“In the early days, animation was about making things come to life. It could be a coat hanger, a tail of an animal, or something’s mustache, or a building….[Everything] was a similar version of that with objects, and with the world itself, with the whole universe.”
- Everything developer David OReilly
David OReilly’s Everything, a followup to his 2014 game Mountain, is an unconventional open-world game that doesn’t rely on quests, or other familiar design tropes to get players to navigate the world. Instead, it builds a game world that exists from the largest to smallest most possible levels and encourages players to become every object in those environments, which range from planets to lions to buildings to cells to one-dimensional objects.
It’s not a game with a “win state” per se, and it doesn’t encourage any competition or conflict, but as OReilly explained to us today on the Gamasutra Twitch channel, there was a lot of thought put into the game’s seemingly undriven nature. For one, OReilly says the game largely became possible after experimenting in different game engines and realizing it was possible to bring any object fo life.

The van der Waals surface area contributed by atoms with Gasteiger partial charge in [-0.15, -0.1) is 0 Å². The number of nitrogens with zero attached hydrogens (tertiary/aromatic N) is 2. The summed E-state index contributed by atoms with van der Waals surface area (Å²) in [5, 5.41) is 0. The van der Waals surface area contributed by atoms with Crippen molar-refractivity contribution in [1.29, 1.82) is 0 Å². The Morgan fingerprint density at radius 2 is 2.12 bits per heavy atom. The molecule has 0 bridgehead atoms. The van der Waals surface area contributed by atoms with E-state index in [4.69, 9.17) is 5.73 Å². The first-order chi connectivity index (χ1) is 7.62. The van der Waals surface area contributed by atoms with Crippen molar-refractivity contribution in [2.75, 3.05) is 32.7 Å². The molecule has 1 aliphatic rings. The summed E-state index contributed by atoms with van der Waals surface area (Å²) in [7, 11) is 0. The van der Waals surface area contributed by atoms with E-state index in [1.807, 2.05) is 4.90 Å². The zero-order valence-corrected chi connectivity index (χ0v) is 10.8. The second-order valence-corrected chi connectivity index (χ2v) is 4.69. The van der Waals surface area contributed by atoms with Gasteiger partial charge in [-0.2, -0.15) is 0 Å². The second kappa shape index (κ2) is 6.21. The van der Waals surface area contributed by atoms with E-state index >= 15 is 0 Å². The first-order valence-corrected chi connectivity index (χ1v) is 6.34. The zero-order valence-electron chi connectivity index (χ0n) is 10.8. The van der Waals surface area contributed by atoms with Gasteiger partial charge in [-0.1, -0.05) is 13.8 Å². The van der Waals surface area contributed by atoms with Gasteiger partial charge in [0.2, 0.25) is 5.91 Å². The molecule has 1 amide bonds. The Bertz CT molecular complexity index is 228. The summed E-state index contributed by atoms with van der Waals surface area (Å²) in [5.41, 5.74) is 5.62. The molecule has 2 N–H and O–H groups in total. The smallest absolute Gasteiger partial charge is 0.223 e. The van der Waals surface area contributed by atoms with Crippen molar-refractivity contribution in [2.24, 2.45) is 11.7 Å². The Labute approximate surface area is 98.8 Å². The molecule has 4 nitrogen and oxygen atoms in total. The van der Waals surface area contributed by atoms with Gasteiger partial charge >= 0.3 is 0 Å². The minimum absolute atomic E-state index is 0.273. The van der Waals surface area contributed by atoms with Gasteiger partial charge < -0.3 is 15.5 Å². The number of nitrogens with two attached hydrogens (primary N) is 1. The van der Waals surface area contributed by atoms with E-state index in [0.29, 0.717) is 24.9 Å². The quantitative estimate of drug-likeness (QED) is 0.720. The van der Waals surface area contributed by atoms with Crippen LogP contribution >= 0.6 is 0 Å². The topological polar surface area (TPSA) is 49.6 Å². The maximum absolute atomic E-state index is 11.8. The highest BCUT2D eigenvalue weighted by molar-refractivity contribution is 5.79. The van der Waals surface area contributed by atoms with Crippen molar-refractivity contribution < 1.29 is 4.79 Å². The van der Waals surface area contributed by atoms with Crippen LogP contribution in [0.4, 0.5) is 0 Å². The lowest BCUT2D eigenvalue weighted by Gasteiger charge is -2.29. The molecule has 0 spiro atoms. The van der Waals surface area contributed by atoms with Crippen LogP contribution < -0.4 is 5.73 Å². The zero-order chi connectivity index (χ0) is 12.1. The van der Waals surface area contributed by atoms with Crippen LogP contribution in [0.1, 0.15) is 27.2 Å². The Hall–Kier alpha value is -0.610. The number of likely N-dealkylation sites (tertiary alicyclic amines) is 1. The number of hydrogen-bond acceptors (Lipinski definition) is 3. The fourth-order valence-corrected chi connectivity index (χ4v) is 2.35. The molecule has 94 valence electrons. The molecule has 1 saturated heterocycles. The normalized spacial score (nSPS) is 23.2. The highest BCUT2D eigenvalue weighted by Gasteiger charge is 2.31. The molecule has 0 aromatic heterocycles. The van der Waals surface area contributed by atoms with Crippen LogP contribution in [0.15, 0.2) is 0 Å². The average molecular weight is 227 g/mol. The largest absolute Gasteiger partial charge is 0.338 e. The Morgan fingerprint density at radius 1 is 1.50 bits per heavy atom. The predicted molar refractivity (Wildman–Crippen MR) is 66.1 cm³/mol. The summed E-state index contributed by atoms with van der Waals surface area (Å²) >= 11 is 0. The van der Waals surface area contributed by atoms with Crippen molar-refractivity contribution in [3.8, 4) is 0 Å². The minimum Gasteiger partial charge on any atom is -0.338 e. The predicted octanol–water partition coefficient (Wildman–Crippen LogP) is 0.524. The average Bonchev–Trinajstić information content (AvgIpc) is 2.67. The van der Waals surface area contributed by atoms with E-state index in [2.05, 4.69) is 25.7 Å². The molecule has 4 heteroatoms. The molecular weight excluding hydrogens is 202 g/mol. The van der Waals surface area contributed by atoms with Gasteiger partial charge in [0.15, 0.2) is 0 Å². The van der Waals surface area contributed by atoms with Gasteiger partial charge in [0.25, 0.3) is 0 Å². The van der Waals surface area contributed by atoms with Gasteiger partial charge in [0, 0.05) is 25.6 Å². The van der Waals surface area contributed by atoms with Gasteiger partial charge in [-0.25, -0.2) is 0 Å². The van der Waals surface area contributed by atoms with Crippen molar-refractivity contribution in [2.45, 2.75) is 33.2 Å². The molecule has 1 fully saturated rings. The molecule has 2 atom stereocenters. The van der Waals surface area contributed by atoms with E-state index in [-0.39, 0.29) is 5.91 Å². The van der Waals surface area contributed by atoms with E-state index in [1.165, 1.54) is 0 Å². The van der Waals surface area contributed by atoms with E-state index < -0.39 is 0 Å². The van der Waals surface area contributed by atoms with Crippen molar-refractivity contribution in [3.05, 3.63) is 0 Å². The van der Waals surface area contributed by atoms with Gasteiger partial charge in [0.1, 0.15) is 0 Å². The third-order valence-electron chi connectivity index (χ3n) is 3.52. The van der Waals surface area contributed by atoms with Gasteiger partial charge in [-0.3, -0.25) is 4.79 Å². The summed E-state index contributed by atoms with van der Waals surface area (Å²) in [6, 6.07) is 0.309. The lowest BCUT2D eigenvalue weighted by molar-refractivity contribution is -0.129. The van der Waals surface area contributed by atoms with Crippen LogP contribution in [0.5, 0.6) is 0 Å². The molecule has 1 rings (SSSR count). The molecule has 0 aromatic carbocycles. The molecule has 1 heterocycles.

“I got really excited about every object in the universe being a playable character,” OReilly told us. “That led to thinking about groups of things, and how everything is a member of a group, living or dead.”
OReilly also felt like there was a link between this kind of experimentation and works created in the early days of animation, when 2D animators worked to bring all kind of objects to life, even ones that had no life at all.
For more insight from OReilly on the development of Everything, including how the game’s “cheap” movement animations for animals are actually very complex, and how he compares his work in 3D animation versus game development, be sure to watch the full video seen above.
And if you enjoyed this conversation, you can follow the Gamasutra Twitch channel for more developer interviews, editor roundtables and gameplay commentary.